A retrospective cohort study.
The aim of this study was to identify an association between preoperative opioid use and reoperations rates.
Summary of Background Data.
Chronic opioid use is a public health crisis in the United States and has been linked to worse outcomes after lumbar spine surgery. However, no studies have identified an association between preoperative opioid use and reoperations rates.
A retrospective cohort study was conducted using patients from one private insurance database who underwent primary lumbar decompression/discectomy (LDD) or posterior/transforaminal lumbar interbody fusion (PLIF/TLIF). Preoperative use of five specific opioid medications (tramadol, hydromorphone, oxycodone, hydromorphone, and extended-release oxycodone) was categorized as acute (within 3 months), subacute (acute use and use between 3 and 6 months), or chronic (subacute use and use before 6 months). Multivariate regression, controlling for multilevel surgery, age, sex, and Charlson Comorbidity Index, was used to determine the association of each medication on reoperations within 5 years.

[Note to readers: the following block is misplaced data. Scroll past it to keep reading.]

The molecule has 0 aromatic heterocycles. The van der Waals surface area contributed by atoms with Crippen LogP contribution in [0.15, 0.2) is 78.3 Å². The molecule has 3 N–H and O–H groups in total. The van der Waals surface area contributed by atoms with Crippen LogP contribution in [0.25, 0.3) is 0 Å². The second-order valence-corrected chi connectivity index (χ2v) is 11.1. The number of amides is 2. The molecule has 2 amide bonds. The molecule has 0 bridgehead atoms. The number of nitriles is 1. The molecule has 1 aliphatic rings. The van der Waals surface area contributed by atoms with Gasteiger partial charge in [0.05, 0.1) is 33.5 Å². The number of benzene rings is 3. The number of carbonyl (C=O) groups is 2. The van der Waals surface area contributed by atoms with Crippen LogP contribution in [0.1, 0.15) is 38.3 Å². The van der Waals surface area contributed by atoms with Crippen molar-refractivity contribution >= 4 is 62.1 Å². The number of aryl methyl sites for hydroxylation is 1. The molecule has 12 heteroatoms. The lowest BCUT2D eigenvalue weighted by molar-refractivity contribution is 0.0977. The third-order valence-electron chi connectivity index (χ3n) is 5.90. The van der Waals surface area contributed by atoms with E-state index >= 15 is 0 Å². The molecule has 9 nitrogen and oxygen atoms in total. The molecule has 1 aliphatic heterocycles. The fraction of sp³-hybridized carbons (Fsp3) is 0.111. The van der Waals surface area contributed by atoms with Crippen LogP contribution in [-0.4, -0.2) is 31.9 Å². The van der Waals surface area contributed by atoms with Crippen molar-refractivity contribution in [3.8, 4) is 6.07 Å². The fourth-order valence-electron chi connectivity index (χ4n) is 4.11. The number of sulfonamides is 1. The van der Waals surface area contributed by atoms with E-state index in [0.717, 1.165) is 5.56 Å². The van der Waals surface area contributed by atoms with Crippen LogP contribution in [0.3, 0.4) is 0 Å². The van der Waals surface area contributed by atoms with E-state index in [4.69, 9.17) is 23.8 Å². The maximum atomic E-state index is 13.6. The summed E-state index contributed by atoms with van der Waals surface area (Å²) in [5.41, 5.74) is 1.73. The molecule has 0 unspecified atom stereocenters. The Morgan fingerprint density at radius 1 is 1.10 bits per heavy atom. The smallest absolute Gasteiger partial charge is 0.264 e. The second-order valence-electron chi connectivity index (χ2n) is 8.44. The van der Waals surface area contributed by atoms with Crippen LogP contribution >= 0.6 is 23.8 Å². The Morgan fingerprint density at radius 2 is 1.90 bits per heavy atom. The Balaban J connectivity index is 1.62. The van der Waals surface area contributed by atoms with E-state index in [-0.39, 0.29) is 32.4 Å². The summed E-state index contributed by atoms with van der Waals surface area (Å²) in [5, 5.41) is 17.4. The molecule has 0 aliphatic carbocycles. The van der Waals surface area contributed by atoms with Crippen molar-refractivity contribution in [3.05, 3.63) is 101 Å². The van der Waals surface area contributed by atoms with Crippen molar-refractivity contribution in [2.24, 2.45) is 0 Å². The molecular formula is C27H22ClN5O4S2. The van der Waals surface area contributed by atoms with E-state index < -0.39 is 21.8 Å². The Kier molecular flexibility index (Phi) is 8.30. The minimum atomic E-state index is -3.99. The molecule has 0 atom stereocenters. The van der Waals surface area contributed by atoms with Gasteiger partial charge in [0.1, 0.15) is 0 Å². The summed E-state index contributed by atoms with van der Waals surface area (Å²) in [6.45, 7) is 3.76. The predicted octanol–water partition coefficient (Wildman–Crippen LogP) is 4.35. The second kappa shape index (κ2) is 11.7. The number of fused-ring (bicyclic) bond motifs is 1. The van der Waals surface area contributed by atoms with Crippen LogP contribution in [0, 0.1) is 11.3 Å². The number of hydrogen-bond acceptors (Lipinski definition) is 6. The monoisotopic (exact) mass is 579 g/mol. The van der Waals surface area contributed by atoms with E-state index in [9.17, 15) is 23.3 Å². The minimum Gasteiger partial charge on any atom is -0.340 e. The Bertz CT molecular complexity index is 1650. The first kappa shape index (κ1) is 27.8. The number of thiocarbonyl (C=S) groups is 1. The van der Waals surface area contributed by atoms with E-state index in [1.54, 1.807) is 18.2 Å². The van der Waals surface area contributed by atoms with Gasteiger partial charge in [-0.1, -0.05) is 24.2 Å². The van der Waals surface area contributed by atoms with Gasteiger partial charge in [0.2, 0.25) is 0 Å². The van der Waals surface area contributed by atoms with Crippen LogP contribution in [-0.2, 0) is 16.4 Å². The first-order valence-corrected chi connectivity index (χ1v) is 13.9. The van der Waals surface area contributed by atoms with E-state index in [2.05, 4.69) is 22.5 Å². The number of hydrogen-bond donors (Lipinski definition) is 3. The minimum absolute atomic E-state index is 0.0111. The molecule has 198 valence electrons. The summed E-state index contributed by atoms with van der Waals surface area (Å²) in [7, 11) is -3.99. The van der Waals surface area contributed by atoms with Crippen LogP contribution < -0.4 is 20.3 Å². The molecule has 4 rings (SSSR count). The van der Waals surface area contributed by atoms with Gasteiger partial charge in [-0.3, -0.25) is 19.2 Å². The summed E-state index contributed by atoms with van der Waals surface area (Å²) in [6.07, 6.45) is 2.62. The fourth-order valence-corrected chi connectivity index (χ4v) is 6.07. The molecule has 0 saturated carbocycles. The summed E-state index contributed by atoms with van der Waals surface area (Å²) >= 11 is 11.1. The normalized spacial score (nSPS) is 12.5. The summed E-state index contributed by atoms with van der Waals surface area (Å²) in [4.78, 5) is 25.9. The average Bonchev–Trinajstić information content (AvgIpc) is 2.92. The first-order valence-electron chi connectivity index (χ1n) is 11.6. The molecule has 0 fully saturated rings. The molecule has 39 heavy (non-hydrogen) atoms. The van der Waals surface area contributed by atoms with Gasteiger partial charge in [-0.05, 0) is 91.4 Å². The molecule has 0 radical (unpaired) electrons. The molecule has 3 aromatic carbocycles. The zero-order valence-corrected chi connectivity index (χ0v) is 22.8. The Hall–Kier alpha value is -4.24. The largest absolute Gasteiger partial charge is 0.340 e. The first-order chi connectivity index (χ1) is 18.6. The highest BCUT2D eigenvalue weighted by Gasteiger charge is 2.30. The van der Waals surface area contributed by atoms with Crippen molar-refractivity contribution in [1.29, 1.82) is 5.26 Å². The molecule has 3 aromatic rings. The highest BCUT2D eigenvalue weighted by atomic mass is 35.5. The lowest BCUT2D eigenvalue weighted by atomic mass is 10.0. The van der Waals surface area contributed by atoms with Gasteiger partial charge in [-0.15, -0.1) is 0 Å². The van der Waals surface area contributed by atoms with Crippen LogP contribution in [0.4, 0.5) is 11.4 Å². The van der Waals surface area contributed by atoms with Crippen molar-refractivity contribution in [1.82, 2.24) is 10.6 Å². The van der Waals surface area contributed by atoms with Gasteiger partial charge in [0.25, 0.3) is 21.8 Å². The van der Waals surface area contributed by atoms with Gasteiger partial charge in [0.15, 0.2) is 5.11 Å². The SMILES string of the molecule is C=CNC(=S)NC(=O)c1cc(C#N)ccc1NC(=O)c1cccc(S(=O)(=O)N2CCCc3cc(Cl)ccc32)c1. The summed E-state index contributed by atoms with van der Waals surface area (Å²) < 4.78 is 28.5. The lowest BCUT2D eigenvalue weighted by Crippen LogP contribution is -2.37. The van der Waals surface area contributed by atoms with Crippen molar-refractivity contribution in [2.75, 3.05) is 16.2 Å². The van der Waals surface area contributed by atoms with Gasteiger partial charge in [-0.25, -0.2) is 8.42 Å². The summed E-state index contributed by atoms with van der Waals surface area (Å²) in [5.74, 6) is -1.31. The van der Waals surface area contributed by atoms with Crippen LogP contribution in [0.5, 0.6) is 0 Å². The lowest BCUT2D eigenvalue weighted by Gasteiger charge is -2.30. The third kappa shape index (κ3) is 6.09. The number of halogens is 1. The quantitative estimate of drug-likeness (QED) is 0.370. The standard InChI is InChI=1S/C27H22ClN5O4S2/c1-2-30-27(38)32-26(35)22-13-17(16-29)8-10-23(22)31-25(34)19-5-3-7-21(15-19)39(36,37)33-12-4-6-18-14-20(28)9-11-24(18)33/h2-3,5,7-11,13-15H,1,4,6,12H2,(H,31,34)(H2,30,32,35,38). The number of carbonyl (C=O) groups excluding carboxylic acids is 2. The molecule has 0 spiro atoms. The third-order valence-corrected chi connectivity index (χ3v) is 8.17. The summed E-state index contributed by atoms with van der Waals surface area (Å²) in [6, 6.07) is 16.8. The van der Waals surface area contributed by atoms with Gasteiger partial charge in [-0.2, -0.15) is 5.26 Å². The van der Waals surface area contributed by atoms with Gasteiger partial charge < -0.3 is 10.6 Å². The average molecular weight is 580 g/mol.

A total of 11,551 patients undergoing LDD and 3291 patients undergoing PLIF/TLIF without previous lumbar spine surgery were identified. In the LDD group, opioid-naïve patients had a 5-year reoperation rate of 2.8%, compared with 25.0% and 8.0 with chronic preoperative use of hydromorphone and oxycodone, respectively. In multivariate analysis, any preoperative use of oxycodone was associated with increased reoperations (odds ratios [OR] = 1.4, 2.0, and 2.3, for acute, subacute, and chronic use; P < 0.01). Chronic use of hydromorphone was also associated with increased reoperations (OR = 7.5, P < 0.01).
In the PLIF/TLIF group, opioid-naïve patients had a 5-year reoperation rate of 11.3%, compared with 66.7% and 16.8% with chronic preoperative use of hydromorphone and oxycodone, respectively. In multivariate analysis, any preoperative use of hydromorphone was associated with increased reoperations (OR = 2.9, 4.0, and 14.0, for acute, subacute, and chronic use; P < 0.05).
Preoperative use of the higher-potency opioid medications is associated with increased reoperations after LDD and PLIF/TLIF in a dose-dependent manner. Surgeons should use this data for preoperative opioid cessation counseling and individualized risk stratification.
Level of Evidence: 3